Rum’s Conundrum

The rum category seems always on the cusp of cashing in on the brown spirits vogue that has made stars of whiskey and brandy. Overall, the category is flat but many of the top players are enjoying positive growth. And producers are hoping to provide the springboard rum needs on the backbar and at retail. In this wide-ranging category there are many bright spots—aged expressions, superpremium bottles, barrel-finishes experiments, flavors and RTD products. On top of that, new expressions, products, packaging and promotional campaigns are catching consumers’ attention.

“Rum has had a slow but steady burn,” says Christine Moll, category marketing director, rum, for Campari America. “Premiumization will definitely continue as brands, and even countries, drive focus on educating consumers.”

Perhaps the surest signs of an impending rum romance are growth rates for super-premium and the proliferation of aged expressions.

“The premium and super-premium labels are showing double digit growth,” says John Eason, COO and executive vice president at Serrallés USA, whose portfolio includes the Don Q brand. “Suppliers are launching new and exciting expressions.”

“People are experimenting and seeing the benefit of consuming fine aged rum,” says Malcolm Gosling Sr., CEO and president of Goslings Rum. “Because of this, we see that the aged segment of the rum category (albeit the smallest) is growing at a healthy rate.”

According to the latest stats from the Distilled Spirits Council, volumes of super-premium rums grew 10.2% in 2017, while revenues were up 8.3%.

“Aged expression are becoming increasingly popular,” notes Moll, citing Appleton Estate Rare Blend 12-Year-Old and Appleton Estate 21-Year. High-end rums will pick up momentum as aged rum (and aged Jamaican Rum in particular) become a more compelling proposition with tastemakers (bartenders, chefs, retail buyers, food personalities) and consumers, she adds. To that end, the company just launched limited-edition Appleton Estate 30-Year-Old.

As an indication of rum’s potential, new players continue to enter and explore the market. Hotaling & Co., formerly known as Anchor Distilling, has invested in Denizen Rum, the line of blended Caribbean rums first released in 2010. Hotaling & Co. will play an active role alongside Nicholas Pelis, Denizen’s founder, on day-to-day brand management, distribution and future line extensions. Currently, the portfolio consists of Denizen Aged White Rum and Denizen Merchant’s Reserve Rum.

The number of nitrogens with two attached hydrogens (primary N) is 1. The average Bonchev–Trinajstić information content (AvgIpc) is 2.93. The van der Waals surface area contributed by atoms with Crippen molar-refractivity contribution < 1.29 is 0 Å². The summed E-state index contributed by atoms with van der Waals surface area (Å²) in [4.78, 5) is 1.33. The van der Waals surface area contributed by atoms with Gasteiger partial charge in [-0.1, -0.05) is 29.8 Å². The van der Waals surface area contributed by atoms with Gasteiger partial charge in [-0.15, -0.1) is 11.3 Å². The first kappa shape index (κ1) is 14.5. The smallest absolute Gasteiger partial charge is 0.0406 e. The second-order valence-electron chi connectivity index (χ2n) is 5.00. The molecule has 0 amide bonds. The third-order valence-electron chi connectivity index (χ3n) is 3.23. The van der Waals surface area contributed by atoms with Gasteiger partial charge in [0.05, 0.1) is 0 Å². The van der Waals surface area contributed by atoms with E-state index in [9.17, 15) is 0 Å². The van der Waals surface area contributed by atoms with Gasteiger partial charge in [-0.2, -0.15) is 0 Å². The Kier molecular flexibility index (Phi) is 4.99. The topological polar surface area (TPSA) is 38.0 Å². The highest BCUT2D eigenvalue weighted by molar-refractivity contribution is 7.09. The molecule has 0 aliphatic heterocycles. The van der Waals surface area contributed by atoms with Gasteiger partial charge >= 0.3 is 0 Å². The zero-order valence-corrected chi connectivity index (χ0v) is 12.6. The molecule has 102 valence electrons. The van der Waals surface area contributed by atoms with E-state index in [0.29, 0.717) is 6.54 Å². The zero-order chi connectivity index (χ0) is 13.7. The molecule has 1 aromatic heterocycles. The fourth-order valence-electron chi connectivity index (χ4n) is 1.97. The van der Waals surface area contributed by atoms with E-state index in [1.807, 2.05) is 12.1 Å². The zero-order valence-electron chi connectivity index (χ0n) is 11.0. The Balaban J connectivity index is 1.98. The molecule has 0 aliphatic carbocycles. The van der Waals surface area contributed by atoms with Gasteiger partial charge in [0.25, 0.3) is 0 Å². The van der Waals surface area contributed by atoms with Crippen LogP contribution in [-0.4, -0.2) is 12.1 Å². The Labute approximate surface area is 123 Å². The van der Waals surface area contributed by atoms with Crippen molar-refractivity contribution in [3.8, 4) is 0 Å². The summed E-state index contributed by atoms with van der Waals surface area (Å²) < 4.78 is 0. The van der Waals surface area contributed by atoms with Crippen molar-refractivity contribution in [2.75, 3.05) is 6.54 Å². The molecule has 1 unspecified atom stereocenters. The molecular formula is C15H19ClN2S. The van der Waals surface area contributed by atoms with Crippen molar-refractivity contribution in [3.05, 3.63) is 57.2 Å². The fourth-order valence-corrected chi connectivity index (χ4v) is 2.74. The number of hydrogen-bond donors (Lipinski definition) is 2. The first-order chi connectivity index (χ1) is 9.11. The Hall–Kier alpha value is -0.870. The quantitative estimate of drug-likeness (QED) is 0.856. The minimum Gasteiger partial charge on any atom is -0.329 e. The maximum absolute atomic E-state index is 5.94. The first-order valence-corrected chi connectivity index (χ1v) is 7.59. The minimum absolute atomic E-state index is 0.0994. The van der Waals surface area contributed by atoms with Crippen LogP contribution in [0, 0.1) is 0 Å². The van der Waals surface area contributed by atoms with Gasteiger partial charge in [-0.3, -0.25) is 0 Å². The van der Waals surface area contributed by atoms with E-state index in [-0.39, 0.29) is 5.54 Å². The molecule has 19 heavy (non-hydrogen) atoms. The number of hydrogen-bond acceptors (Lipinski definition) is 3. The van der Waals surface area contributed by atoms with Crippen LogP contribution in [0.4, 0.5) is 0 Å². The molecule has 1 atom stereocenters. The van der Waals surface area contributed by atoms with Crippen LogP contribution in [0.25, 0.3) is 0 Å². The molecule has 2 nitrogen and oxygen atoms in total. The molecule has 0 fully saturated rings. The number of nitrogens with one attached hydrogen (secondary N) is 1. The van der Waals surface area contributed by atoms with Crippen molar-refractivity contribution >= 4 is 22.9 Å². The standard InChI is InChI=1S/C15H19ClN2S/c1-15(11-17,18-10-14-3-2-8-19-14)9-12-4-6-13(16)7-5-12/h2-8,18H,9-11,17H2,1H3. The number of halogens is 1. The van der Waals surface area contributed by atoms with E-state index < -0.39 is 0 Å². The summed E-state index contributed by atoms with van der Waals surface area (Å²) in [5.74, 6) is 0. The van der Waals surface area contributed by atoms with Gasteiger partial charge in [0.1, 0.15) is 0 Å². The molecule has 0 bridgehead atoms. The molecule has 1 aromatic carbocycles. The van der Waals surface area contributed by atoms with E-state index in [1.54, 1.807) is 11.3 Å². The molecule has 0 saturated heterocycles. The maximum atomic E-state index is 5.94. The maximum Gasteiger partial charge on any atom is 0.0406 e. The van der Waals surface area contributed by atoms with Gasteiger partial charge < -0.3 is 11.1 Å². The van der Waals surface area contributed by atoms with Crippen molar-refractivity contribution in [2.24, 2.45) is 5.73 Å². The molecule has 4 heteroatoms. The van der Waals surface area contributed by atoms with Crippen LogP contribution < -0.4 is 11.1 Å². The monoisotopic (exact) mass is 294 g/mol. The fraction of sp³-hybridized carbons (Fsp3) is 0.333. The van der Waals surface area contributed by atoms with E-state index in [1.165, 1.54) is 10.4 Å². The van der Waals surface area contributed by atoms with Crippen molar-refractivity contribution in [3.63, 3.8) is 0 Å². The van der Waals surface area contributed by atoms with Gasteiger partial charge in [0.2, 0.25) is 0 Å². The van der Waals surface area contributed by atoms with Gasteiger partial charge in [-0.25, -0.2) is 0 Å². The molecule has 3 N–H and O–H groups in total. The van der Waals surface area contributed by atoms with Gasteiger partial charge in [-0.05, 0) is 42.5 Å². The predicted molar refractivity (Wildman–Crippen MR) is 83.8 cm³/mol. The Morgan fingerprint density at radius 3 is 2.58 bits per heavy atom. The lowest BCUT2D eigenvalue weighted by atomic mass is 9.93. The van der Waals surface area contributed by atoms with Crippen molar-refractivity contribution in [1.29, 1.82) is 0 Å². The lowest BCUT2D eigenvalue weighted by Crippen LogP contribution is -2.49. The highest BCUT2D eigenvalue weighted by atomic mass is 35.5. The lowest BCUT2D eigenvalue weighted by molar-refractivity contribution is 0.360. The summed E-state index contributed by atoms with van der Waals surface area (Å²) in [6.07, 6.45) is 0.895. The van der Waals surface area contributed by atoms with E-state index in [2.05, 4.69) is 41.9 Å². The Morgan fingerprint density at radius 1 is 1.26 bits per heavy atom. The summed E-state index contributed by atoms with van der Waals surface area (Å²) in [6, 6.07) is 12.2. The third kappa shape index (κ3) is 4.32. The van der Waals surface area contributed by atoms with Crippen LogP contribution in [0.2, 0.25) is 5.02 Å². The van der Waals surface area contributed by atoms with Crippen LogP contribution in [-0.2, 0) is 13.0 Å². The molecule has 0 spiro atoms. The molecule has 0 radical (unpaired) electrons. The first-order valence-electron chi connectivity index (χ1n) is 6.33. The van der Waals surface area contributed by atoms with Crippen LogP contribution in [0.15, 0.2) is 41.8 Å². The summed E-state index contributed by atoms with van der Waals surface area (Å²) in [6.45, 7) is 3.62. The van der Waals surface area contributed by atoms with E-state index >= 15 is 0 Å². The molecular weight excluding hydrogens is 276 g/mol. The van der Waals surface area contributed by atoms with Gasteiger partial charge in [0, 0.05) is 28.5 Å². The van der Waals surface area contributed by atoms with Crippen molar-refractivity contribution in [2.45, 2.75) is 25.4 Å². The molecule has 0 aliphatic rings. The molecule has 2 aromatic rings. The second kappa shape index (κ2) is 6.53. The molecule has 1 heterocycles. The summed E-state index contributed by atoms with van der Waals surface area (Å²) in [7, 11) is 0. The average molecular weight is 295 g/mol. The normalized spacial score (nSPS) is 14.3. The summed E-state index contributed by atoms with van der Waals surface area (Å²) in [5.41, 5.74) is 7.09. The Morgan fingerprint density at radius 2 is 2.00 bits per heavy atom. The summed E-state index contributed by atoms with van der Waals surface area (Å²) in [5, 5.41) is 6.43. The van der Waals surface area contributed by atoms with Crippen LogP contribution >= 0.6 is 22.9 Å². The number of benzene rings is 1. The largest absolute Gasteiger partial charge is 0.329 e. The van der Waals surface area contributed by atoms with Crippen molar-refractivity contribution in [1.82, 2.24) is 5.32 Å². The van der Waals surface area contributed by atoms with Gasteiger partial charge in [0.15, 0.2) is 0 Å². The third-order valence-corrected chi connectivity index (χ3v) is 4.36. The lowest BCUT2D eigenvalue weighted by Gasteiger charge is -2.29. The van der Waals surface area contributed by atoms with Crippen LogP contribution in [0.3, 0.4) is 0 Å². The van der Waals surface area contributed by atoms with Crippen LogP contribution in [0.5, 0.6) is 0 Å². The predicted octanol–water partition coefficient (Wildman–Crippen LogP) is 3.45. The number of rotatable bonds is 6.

Category leader Bacardi is spearheading a category initiative on the premiumization of rum, with the launch of two new premium products – Bacardi Añejo Cuatro and Bacardi Gran Reserva Diez.

Category Trends

Are rum consumers trading up? Is premiumization helping rum sales, like it is with whiskey and tequila? Yes and no, depending upon whom you ask.

“Without a doubt premiumization is helping rum sales,” says Ricardo March, vice president of sales for Varela Imports, whose portfolio includes Ron Abuelo. “People are drinking less but much better quality.” As an example, March cites Ron Abuelo Centuria, a limited-edition that retails for $140 a bottle. High-end on-premise accounts have been pouring it for $35 a shot with great success, he says.

“We are starting to see the premiumization trend that transformed whiskey and tequila have an impact on rum. For the past several years, while the overall category volume has been flat to slightly declining, premium (super and ultra-premium) rum have been posting solid growth,” says Flor de Caña senior brand manager William Orsburn. “The high-end of the category will be the future of rum.”

Sounding an opposing viewpoint is Hannah Venhoff, brand manager at Heaven Hill, whose portfolio includes the Admiral Nelson’s and Blackheart spiced rums. “Today customers are still looking for value,” she says. That goes hand-in-hand with the propensity for consumers to explore new products. Trying something new is important, but the products have to be at approachable price points. Research indicates that consumers in the rum category have the highest propensity for impulse purchase compared to other spirits categories, she adds.

Rum producers are also borrowing inspiration from whiskey makers, offering products with unique barrel finishes and single barrel expressions.

“There are all these whiskey brands making versions with rum barrel finishes, like Balvenie and Tullamore. Rum has to figure out how to steal back that idea,” observes Josh Hayes, senior brand manager for Sailor Jerry Spiced Rum. “Consumers will want to see rums with different barrel finishes and age statements, just like with whiskey.”

Ron Abuelo was a rum pioneer in barrel finishes. Its Ron Abuelo Finish Collection is a 14-year-old rum matured for an extra year in different barrels: Oloroso Sherry Casks, Tawny Port Casks and Napoleon Cognac Casks. The finishes show off the flexibility of rum beyond white, gold, flavors and spiced, March says.

The latest entry in Serralles’ Signature Series is Don Q Double Aged Vermouth Cask Finish Rum. It’s a blend of rare rums aged between 5 and 8 years in American white oak casks, and then rested for 4-6 weeks in Mancino Vermouth Vecchio barrels. “It’s best served neat or on the rocks, but I love it in a Manhattan,” Eason says.

Goslings, too, is working with barrel finishes. “With recent line extensions, we’ve developed proprietary ways to finish the aging process, either by using a variety of barrels and/or barrels that we have treated to impart our own unique ‘Goslings’ character in the finished product,” the CEO says. The most recent is Goslings Gold Seal, where one of the rums in the blend is aged in once-used bourbon barrels.